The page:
Day 19, Tour 10 Hot Springs to Mena, AR

The beautiful Quachita National Forest

When Dave and I got to Hot Springs Thursday, he suggested that, when I left on Saturday, he would take me down to near Glenwood on US 70 and I could ride from there to Mena on AR 8. Then the rain started. Friday morning, we learned that many people had died in a flood in the Quachita National Forest on rivers, one of which 8 runs along for a while. Today when Dave and I were riding on 8, he pulled off at a bridge over that river and we got to see how bad that flood had been.

The Caddo river just inside the south boundary of the Quachita National Forest
It looked like the water level here had risen at least twenty five feet
That is a camp ground, one of a great many in this area, on the other side of the river

Dave and I started riding from a rest stop on US just before Glenwood. He rode with me to the small town of Norman, then rode back to the rest stop. Norman is about 15 miles from Glenwood with 700 feet of climbing getting there and 600 feet getting back to were we started. A nice ride but not as nice as riding on to Mena. Dave wanted to ride with me to Mena and ride back tomorrow, but he had to be home tonight for a dinner party. He emailed me after he got home this afternoon to sat that he had had a great ride

Dave ahead of me on US 70

Dave ahead of me on AR 8

After Dave headed back, I had lunch at Norman - the only place to get food after Glenwood - and rode on up 8. Up was definitely the operative word. After Norman, 8 climbs steadily, but gently for the next 15 miles. Since this climb is completely in the forest, it is mostly just cranking uphill on a narrow, somewhat rough, road that occasionally has a shoulder.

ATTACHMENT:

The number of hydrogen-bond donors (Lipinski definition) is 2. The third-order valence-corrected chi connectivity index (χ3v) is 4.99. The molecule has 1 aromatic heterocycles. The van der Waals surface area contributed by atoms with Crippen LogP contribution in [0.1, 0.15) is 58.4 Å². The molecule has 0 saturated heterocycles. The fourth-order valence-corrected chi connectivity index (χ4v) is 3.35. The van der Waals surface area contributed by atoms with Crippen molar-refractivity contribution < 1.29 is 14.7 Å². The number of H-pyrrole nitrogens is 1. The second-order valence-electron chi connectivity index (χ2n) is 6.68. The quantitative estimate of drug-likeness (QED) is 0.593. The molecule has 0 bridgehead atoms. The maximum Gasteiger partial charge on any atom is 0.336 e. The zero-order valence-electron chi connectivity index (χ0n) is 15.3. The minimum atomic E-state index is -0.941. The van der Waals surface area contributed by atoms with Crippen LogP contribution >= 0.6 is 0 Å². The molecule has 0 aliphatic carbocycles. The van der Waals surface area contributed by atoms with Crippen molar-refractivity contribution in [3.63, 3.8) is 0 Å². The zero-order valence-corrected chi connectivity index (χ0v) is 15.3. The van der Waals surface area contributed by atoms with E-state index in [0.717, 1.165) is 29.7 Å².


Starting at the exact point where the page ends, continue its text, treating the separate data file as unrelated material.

Climbing on 8

It was really nice to get to the top of that climb, especially since I hadn't though about the effect of lots of climbing - almost half a mile of vertical from Glenwood to Mena - in very hot weather, on my water consumption. Climbing that hill, I realized that I might run out of water before reaching Mena. Tomorrow, I'll take more water. Getting to the top with half my water supply remaining meant that I should be OK. I was. I didn't drink the last of my water till just before Mena and I only drank another .75 liters immediately after I got into my motel room. My water consumption for this ride was over four liters.

On a down hill in after the top of the climb

Leaving the Quachita National Forest

The last 15 miles of the ride was flatter, but certainly not flat, riding outside of the forest. From my perspective, it was just hot, hilly, riding in muggy weather. I reached the point where, with 10 miles to go, I would just as soon be done with it as to keep on cranking. I still was enjoying the ride, which had been very enjoyable through most of the forest, but now I was more aware of how hot it was since I was riding in less interesting surrounding.

Tomorrow I'll be riding 8 to Talihina. The last time I did that ride it was quite wet and chilly. I don't think I'll have that problem tomorrow. The forecast high is 92 F with winds 6 - 8 mph out of the SSW. It is so hot that those winds will actually make riding easier.

Someone suggest I take the Talimena Trail which: "Stretching 54 miles through eastern Oklahoma and western Arkansas, the Talimena Scenic Drive winds along the top of the Ouachita, Winding Stair, and Rich Mountains, providing stunning views and outdoor opportunities sure to please and interest all visitors. Enjoy one heart-stirring panorama after another as this byway treads its way along forested mountain peaks." Maybe if was a lot cooler I might consider riding the first half of that trail which only climbs 3800 feet in 33 miles (and less than 400 feet in the remaing 40 miles on 8] instead of 8 which only climbs 1200 feet in 55 miles. Maybe. I'd have to be a real masochist to ride the whole thing which climbs about 6500 feet in 61 miles, and much of that climbing is on really steep grades - up to 25 %!. It has Blue Ridge Parkway level of climbing, but with much steeper grades. That would not be fun riding on a loaded bike in 90+ degree weather!

Previous Page Next Page